Into the mainstream
The past year, 2006, or so has seen something of a breakthrough for Ireland in Schools with the ideas underlying its programme becoming an accepted part of mainstream educational thinking.
Four leading educational journals have featured the work of IiS in delivering the English and History curricula with cross-curricular approaches to reinforce learning and encourage creativity.
At the same time, the IiS approach has been a prominent feature of conferences and workshops exploring how schools should deal with controversial and sensitive issues, multi-ethnic history and with cultural diversity and implement a new government strategy
‘Every child matters’.
In the journals
'A pirate in the Literacy Hour' by John Paine, English four to eleven, Number 22, Autumn 2005, pp 3-7.
Planning for the Literacy Hour has recently become much more creative in many schools than in the early days of its national implementation. One consequence of this has been the increasing opportunity to plan literacy as a cross-curricular activity. This article explores resources developed by Ireland in Schools programme around Grace O'Malley, the sixteenth-century Irish 'Pirate Queen', which offer an imaginative and powerful context for literacy. (For further details click here.)
'From the frying pan into the fire? Escaping the London Blitz' by Darius Jackson, Alison Gove-Humphries & Paul Bracey, Primary History, Issue 41, Autumn 2005, pp 24-6.
The article explores the use of historical fiction to support historical learning at Key Stage 2, using a historical novel, Safe Harbour, which deals with the evacuation of a sister and brother from London to the home of their formidable grandfather in Co. Wicklow in neutral Éire. (For further details click here.)
'Refugees and evacuees: enhancing historical understanding through Irish historical fiction with Key Stage 2 and early Key Stage 3 pupils' by Paul Bracey, Alison Gove-Humphries & Darius Jackson, Education 3-13, Vol. 34, No. 2, June 2006, pp 103-12.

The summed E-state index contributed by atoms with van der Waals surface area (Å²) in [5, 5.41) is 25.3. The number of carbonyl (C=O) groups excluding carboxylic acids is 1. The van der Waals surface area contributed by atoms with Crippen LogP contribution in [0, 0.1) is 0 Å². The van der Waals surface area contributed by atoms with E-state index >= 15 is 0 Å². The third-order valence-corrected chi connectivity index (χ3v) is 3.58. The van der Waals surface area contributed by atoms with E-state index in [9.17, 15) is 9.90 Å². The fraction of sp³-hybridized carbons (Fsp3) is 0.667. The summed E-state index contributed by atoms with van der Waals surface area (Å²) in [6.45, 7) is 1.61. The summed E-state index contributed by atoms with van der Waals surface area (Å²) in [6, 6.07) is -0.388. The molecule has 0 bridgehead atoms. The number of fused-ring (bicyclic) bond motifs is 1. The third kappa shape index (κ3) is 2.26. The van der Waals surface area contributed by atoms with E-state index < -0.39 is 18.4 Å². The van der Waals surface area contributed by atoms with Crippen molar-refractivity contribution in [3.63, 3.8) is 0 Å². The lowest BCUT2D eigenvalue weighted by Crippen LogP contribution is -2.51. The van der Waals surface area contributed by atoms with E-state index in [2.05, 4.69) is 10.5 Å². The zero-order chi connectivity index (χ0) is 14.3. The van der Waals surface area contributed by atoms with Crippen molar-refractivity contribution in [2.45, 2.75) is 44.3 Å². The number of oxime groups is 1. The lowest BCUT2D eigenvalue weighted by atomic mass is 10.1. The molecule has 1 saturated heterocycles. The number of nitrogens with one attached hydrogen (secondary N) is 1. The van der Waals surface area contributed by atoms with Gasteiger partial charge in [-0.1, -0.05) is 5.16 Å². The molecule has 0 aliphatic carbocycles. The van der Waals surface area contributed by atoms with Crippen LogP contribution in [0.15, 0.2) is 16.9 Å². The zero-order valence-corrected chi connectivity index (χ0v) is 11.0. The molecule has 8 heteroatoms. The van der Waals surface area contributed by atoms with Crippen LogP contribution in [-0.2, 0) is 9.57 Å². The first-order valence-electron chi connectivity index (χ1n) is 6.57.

This article again explores the use of historical fiction as a means of undertaking historical enquiry into the experiences of refugees and evacuees but this time at Key Stages 2 and 3 and using also a second historical novel, Faraway Home, which describes the flight of a Jewish brother and sister from Nazi Vienna and their re-settlement in a refugee camp in Northern Ireland. (For further details click here.)
'Teaching for diversity? Exploring an Irish dimension n the school History curriculum since c. 1970' by Paul Bracey, History of Education, Vol. 36, No. 6, November 2006, pp 619-35.
This article asserts than an Irish dimension within the English History curriculum since c.1970 reflects approaches to diversity. An Irish dimension is explored within the context of Multicultural Britain, debates over ways in which the past has been constructed and changes in the History curriculum. It is arged that there remains a need to determine how far this has been the case in practice.
At conferences & workshops
Paul Bracey, ‘Ireland in the curriculum’, Historical Association/DfES Workshop on Dealing with Sensitive & Controversial Issues, June 2006.(Click here for worksheets.)
Alison Gove-Humphries, 'Fighting for whom? 1916 in Ireland and on the Western Front', Birmingham School Effectiveness Division Workshop on Culturally Inclusive History, June 2006. (For further details click here.)
Marian McQueen, Nigel Duckworth, Phil Wright & students (For further details click here.)
1. '"Tha Shein Ukrosh". A Mystery to Investigate the Reasons for the Existence of an Irish Diaspora', HTEN 2006 Conference on Gateways to the Past: Researching and Exploring Multi-ethnic Stories Through History Teaching, July 2006.
2. 'From the generic to the specific: Thinking Skills for History', Humanities Association Conference on Promoting Culture and Creativity through Humanities. Why Humanities Matters to Every Child & Young Person in the 21st Century, November 2006
3. 'Every Child Thinks', Midlands History Forum on History Matters for Every Child: Raising the profile of History in Schools, November 2006.